Starting with forest areas near our company locations in the Hanover region, our planting and forest care projects have now expanded.

With the lavera Forest Project, we aim to breathe new life into climate-stressed forests in Europe through reforestation and renaturation measures. For us, this also includes preserving valuable natural areas through maintenance measures - and thus maintaining their diverse fauna and biodiversity.

Find out where we are active with lavera and how we are helping the forest habitat in the video and in more detail on this page.

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Planting Area at Marienburg

Our first planting area is located in Lower Saxony, about 25 km away from our company headquarters, between Nordstemmen and Marienburg. Here, lavera has planted approximately 10,000 deciduous trees. The old, naturally grown tree population has many areas of dead forest, which have emerged since 2018 due to storms, intense sunlight, and extreme drought.

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Shino Photography Marienburg  (13)-1200x800-5b2df79

Planting Area at Benther Berg

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Our second forest area is also located in the Hanover region, on Benther Berg between our company locations in Wennigsen and Bantorf.

In this area, we are reforesting the spruce areas that have died due to bark beetle infestation with around 18 000 deciduous trees.

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Planting Area at Stemmer Berg, Hanover Region

Climate change does not spare the Calenberg Land, Hannover region, either. The tree population suffers from drought, especially on south-facing slopes, making weakened trees more susceptible to diseases or dying from bark beetle infestation. At Stemmer Berg, approximately 3.5 hectares of forest have disappeared. With funds from the lavera forest project, around 6,000 more climate-resilient trees were planted over an area of about 1 hectare by the Nedden forestry company. The planted climate-stable trees include Sessile oaks, Red oaks, Norway maples, European white elms, and Hornbeams. Sweet chestnuts and Wild cherries were also planted at the forest edge.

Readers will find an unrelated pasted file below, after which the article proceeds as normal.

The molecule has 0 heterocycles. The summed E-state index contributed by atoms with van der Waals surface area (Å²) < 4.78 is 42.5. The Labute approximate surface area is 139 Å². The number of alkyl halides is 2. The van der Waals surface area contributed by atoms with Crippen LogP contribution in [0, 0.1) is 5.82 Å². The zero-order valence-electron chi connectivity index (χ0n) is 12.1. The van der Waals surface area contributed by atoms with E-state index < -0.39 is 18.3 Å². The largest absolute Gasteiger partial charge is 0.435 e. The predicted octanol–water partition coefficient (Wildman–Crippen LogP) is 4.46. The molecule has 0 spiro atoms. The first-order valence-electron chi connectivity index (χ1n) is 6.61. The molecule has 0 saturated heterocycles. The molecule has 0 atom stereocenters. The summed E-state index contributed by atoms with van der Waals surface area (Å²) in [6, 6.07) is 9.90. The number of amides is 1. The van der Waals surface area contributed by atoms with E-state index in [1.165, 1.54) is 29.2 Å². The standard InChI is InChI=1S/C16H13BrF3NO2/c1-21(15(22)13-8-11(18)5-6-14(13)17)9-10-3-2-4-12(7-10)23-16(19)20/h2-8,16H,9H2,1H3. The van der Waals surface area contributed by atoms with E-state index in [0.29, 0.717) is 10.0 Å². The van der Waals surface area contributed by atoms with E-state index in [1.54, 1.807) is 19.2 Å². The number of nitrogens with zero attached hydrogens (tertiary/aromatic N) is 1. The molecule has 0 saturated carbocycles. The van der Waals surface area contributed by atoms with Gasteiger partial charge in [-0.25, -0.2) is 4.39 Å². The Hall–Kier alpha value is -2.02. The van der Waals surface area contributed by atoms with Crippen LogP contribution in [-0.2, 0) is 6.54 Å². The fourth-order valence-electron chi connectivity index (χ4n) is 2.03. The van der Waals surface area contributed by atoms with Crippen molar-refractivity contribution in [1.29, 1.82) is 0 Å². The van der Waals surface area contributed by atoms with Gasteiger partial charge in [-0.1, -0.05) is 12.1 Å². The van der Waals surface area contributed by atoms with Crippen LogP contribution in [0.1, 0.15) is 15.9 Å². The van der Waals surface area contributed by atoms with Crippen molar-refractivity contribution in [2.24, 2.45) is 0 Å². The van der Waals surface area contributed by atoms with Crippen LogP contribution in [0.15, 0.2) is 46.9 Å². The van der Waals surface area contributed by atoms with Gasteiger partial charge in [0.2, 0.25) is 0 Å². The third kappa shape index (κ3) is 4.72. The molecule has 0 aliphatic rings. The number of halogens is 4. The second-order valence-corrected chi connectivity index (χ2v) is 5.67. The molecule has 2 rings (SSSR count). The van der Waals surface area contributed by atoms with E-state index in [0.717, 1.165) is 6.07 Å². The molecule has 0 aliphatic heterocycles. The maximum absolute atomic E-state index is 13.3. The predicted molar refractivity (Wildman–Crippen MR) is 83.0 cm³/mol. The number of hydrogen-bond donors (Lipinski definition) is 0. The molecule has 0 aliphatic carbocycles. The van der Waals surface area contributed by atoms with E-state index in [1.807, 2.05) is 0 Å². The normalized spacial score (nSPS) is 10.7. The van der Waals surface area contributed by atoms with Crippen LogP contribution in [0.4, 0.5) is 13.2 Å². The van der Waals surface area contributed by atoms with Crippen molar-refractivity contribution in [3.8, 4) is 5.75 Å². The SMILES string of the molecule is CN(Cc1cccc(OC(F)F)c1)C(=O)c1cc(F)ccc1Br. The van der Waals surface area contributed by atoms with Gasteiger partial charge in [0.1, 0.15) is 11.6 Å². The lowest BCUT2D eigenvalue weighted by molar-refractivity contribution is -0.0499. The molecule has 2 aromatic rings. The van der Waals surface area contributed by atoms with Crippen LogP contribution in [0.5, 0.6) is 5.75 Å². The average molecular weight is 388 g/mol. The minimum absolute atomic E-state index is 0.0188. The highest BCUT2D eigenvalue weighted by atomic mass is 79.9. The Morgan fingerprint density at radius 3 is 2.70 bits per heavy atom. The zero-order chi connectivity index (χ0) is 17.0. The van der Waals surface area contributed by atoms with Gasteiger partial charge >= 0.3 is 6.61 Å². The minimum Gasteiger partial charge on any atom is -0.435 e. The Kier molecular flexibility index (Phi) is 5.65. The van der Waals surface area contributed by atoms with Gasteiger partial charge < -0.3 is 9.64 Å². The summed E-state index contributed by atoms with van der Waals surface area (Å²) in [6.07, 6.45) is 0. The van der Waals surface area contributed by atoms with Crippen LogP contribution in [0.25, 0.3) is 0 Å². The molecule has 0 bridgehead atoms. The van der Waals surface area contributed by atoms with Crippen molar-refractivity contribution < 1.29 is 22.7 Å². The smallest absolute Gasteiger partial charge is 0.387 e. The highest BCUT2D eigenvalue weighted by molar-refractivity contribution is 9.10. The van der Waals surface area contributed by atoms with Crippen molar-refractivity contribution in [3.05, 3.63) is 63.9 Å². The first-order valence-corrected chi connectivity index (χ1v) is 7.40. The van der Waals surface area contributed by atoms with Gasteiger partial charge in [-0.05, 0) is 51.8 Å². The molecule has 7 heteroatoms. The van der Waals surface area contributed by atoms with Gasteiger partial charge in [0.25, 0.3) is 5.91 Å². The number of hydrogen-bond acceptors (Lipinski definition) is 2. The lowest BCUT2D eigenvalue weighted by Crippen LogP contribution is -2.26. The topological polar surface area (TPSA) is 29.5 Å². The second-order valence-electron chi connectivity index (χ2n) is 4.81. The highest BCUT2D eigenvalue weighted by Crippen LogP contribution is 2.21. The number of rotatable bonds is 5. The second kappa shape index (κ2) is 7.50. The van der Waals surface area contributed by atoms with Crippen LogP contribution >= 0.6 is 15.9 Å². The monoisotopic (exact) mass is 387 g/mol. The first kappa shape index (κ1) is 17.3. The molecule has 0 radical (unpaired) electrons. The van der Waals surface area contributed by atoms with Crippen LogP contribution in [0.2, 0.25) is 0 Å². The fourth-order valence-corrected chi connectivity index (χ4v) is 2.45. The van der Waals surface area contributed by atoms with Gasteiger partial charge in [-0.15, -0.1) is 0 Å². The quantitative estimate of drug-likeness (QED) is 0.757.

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Karwendel Nature Park

In Tyrol, lavera supports the largest and oldest nature park in Austria, the Karwendel Nature Park, which performs valuable work in the areas of nature conservation, recreation & tourism, environmental education, and knowledge & research.

In 2023, lavera is funding a total of five out of the thirteen alpine pasture maintenance measures: Without support, the alpine pasture owners would not be able to maintain these important cultural landscapes and have therefore been included in the alpine pasture maintenance program of the Karwendel Nature Park.

Volunteer helpers, under the guidance of the Karwendel Park team, clear the alpine pastures of rockfall and wild bush growth, repair fences, clean bodies of water, or gather hay on the mowed areas.

It is not only the current action in the interest of nature that is close to our hearts but also raising awareness on these topics. Therefore, with the help of the lavera forest project, two nature rangers are also being trained.

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Chambord Planting Project

In collaboration with the Life Terra Foundation, the Plantons pour l'avenir Foundation Fund, and the Scouts Unitaires de France, the Lavera Thomas Haase Foundation planted 8,729 trees at the Chambord National Estate, with lavera donating more than half of them.